Though I have steadfastly been ignoring my pledge to myself to get Ilios re-written this summer, I have been thinking about some of the problem spots, despite that I haven’t actually been working on any of it. And because I’ve been reading about Amazons lately, that means I’ve been thinking about the brief meeting between Achilles and Penthesileia.
As I said elsewhere, if I was writing something long and involved, I’d have them get to know each other off the field of battle, so he’d have a reason to regret killing her. (A reason apart from being the shallowest man in ancient Greece, that is.) But Ilios is not that kind of novel. Besides, I ended up having Penthesileia and Memnon fall in love, so there’s no room for her to have a burgeoning romance with Achilles. So the only meeting between her and Achilles is on the battlefield, and ends with her dying at his hands. Well, that’s where her part of it ends, anyway.
So there are different traditions about exactly what happened, though most of them exist only as fragments, late versions, or artistic representations. The version in Quintus Smyrnaeus has Achilles mock her for daring to fight when she’s a woman, and then turn around and fall in love with her (in death) on seeing how beautiful she was. Utterly shallow and reprehensible, and since that turned out to be the chapter Achilles was narrating, I couldn’t go with that version! I wouldn’t have anyway, for that matter; I’d have wanted to punch him right through the computer screen as I was writing.
I figured that if they’re wearing accurate Late Bronze Age gear, then they can both see each others’ full faces, so he knows all along that she’s attractive. But in writing the initial version I decided to have him think she was a pretty boy instead of a beautiful woman, so he was already developing a slightly different type of sexual desire towards her even before he struck her down, and then when he learned–as she was dying–that she was a woman, the enormity of his mistake and concurrent misfortune overwhelmed him. (Though obviously his misfortune is nothing compared to hers, but he’s not a very reliable narrator.)
While I still like my version better than Quintus’, I’ve been thinking lately that it robs the encounter of its proper magnitude as one of the defining Greek/Amazon encounters. But I’m not quite sure how I should restructure it to give it back its proper attributes without reducing it to hateful sexism.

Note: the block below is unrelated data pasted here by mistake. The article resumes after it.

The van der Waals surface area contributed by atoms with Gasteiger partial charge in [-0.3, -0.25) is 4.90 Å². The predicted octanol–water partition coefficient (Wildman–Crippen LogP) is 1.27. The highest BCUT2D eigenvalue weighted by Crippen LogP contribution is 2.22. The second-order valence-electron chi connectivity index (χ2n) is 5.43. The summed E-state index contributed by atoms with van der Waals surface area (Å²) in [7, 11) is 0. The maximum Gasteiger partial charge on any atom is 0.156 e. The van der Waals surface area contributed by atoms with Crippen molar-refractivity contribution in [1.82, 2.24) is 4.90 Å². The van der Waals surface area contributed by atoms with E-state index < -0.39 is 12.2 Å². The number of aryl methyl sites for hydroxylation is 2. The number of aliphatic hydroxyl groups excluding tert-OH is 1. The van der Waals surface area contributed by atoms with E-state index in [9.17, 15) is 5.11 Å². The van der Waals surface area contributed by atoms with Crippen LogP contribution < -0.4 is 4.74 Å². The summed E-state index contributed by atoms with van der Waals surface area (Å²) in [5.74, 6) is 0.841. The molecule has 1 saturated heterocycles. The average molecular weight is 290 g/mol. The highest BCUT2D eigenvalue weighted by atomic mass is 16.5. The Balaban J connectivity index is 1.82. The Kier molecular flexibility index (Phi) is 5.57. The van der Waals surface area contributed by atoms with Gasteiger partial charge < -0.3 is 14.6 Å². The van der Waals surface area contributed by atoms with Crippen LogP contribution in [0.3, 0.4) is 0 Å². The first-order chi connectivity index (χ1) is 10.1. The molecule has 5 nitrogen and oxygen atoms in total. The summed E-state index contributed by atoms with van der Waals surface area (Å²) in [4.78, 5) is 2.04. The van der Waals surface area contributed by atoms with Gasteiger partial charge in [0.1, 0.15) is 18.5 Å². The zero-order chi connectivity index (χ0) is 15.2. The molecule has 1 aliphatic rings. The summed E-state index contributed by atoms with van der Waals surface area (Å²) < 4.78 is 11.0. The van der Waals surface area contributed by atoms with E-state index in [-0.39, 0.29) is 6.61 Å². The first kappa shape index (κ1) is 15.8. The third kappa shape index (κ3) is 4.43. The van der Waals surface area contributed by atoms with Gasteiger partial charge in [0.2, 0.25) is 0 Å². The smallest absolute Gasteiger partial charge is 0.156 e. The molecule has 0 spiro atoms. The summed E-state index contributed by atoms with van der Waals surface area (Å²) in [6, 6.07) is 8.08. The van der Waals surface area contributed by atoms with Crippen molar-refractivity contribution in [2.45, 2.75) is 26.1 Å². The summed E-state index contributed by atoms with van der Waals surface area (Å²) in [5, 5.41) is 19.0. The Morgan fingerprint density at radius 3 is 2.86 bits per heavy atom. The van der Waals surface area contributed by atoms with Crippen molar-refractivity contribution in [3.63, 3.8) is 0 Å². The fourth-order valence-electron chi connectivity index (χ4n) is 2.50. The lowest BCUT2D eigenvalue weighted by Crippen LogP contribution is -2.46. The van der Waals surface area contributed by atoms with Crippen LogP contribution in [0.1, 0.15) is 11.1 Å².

I guess my options are:
- He could initially mock her, until he sees her fight, and then acknowledge her as a worthy foe, and become charmed by her skill and beauty as they’re fighting, either retaining my original “he went for a death blow by instinct” version or moving to a “she was so good that there was no disarming her and she could only be defeated by a mortal wound” style ending.
- On seeing his opponent is a non-Trojan woman, he could offer to let her go, since his feud is with the city that robbed him of Patroclos, not with her people, only to have her initiate combat, because she promised King Priam that she would avenge Hector, and from there it would continue in the “charmed during the fight” vein. (Actually, come to think of it, that exchange is already there, only he thinks she’s a non-Trojan boy…)
- Since I, unlike Quintus, had the Amazons (and, for that matter, the Ethiopians as well) participating in more than one battle before dying, I could have him go into the fight knowing he’s going to go up against female fighters, and trying to tell himself not to go easy on them just because they’re girls; their queen already killed Machaon, after all. But despite being raised on all the tales of the beautiful Amazon queens fought/wooed/kidnapped by Heracles and Theseus, he’s not really expecting them to be attractive, so he’s taken aback by her beauty.
I feel like there are probably even more options than that, but…no, I know there are, but most of them stray too drastically from the original source material. (Though there are some wildly different versions, of course, including ones where they’d met before Troy, and ones where she didn’t die, or at least didn’t die until after having his child.)
Anyway, any thoughts about which one sounds best? (Though I think I might be leaning towards number three, myself…)